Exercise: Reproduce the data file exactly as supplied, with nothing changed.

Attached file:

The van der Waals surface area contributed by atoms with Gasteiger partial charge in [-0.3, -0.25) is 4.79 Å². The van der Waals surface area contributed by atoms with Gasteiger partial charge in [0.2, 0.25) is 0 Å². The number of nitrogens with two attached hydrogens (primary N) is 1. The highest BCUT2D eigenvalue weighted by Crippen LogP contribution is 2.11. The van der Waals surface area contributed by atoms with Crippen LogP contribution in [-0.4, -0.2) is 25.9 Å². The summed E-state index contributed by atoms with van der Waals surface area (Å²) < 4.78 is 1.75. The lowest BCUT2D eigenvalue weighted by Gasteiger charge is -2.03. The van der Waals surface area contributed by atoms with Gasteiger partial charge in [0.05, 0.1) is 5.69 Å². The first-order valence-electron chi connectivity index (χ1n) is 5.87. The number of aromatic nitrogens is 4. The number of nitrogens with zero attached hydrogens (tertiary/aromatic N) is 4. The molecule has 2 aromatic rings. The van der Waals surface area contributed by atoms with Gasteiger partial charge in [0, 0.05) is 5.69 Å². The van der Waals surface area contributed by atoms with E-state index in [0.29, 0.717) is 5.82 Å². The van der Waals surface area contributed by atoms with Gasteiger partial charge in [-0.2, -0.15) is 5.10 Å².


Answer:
The van der Waals surface area contributed by atoms with Gasteiger partial charge in [-0.3, -0.25) is 4.79 Å². The van der Waals surface area contributed by atoms with Gasteiger partial charge in [0.2, 0.25) is 0 Å². The number of nitrogens with two attached hydrogens (primary N) is 1. The highest BCUT2D eigenvalue weighted by Crippen LogP contribution is 2.11. The van der Waals surface area contributed by atoms with Crippen LogP contribution in [-0.4, -0.2) is 25.9 Å². The summed E-state index contributed by atoms with van der Waals surface area (Å²) < 4.78 is 1.75. The lowest BCUT2D eigenvalue weighted by Gasteiger charge is -2.03. The van der Waals surface area contributed by atoms with Gasteiger partial charge in [0.05, 0.1) is 5.69 Å². The first-order valence-electron chi connectivity index (χ1n) is 5.87. The number of aromatic nitrogens is 4. The number of nitrogens with zero attached hydrogens (tertiary/aromatic N) is 4. The molecule has 2 aromatic rings. The van der Waals surface area contributed by atoms with Gasteiger partial charge in [0, 0.05) is 5.69 Å². The van der Waals surface area contributed by atoms with E-state index in [0.29, 0.717) is 5.82 Å². The van der Waals surface area contributed by atoms with Gasteiger partial charge in [-0.2, -0.15) is 5.10 Å².